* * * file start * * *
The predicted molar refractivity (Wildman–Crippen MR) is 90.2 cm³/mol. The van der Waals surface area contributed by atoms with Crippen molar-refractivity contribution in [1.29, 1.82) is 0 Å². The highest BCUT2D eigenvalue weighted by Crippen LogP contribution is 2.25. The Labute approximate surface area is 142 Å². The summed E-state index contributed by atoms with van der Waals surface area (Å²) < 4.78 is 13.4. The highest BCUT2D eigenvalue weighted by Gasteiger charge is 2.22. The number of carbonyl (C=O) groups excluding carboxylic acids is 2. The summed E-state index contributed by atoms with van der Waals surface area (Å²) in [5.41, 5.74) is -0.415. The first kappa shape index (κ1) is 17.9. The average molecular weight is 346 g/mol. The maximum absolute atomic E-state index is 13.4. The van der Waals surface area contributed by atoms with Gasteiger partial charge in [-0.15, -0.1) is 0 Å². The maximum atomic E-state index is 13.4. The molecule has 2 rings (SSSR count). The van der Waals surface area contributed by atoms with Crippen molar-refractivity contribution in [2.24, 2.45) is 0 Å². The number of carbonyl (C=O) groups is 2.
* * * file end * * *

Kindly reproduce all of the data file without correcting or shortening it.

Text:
The predicted molar refractivity (Wildman–Crippen MR) is 90.2 cm³/mol. The van der Waals surface area contributed by atoms with Crippen molar-refractivity contribution in [1.29, 1.82) is 0 Å². The highest BCUT2D eigenvalue weighted by Crippen LogP contribution is 2.25. The Labute approximate surface area is 142 Å². The summed E-state index contributed by atoms with van der Waals surface area (Å²) < 4.78 is 13.4. The highest BCUT2D eigenvalue weighted by Gasteiger charge is 2.22. The number of carbonyl (C=O) groups excluding carboxylic acids is 2. The summed E-state index contributed by atoms with van der Waals surface area (Å²) in [5.41, 5.74) is -0.415. The first kappa shape index (κ1) is 17.9. The average molecular weight is 346 g/mol. The maximum absolute atomic E-state index is 13.4. The van der Waals surface area contributed by atoms with Gasteiger partial charge in [-0.15, -0.1) is 0 Å². The maximum atomic E-state index is 13.4. The molecule has 2 rings (SSSR count). The van der Waals surface area contributed by atoms with Crippen molar-refractivity contribution in [2.24, 2.45) is 0 Å². The number of carbonyl (C=O) groups is 2.